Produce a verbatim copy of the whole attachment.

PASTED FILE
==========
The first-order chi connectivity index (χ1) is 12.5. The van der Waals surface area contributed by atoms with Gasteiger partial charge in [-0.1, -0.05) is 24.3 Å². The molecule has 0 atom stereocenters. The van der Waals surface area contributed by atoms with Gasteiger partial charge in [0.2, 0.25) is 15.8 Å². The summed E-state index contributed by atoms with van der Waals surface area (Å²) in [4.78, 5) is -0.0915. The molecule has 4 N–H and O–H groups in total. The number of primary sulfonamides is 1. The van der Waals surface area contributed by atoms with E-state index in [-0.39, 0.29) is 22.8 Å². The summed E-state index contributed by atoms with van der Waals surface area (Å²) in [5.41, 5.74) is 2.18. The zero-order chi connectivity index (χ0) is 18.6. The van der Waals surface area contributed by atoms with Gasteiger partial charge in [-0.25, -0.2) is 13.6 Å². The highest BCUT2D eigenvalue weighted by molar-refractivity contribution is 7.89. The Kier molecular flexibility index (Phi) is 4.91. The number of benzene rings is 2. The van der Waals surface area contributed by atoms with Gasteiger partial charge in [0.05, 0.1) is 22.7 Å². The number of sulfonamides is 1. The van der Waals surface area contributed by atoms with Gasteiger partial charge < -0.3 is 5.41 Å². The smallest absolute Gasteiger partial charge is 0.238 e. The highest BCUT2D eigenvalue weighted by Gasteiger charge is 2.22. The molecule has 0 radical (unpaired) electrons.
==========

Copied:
The first-order chi connectivity index (χ1) is 12.5. The van der Waals surface area contributed by atoms with Gasteiger partial charge in [-0.1, -0.05) is 24.3 Å². The molecule has 0 atom stereocenters. The van der Waals surface area contributed by atoms with Gasteiger partial charge in [0.2, 0.25) is 15.8 Å². The summed E-state index contributed by atoms with van der Waals surface area (Å²) in [4.78, 5) is -0.0915. The molecule has 4 N–H and O–H groups in total. The number of primary sulfonamides is 1. The van der Waals surface area contributed by atoms with E-state index in [-0.39, 0.29) is 22.8 Å². The summed E-state index contributed by atoms with van der Waals surface area (Å²) in [5.41, 5.74) is 2.18. The zero-order chi connectivity index (χ0) is 18.6. The van der Waals surface area contributed by atoms with Gasteiger partial charge in [-0.25, -0.2) is 13.6 Å². The highest BCUT2D eigenvalue weighted by molar-refractivity contribution is 7.89. The Kier molecular flexibility index (Phi) is 4.91. The number of benzene rings is 2. The van der Waals surface area contributed by atoms with Gasteiger partial charge in [0.05, 0.1) is 22.7 Å². The number of sulfonamides is 1. The van der Waals surface area contributed by atoms with Gasteiger partial charge < -0.3 is 5.41 Å². The smallest absolute Gasteiger partial charge is 0.238 e. The highest BCUT2D eigenvalue weighted by Gasteiger charge is 2.22. The molecule has 0 radical (unpaired) electrons.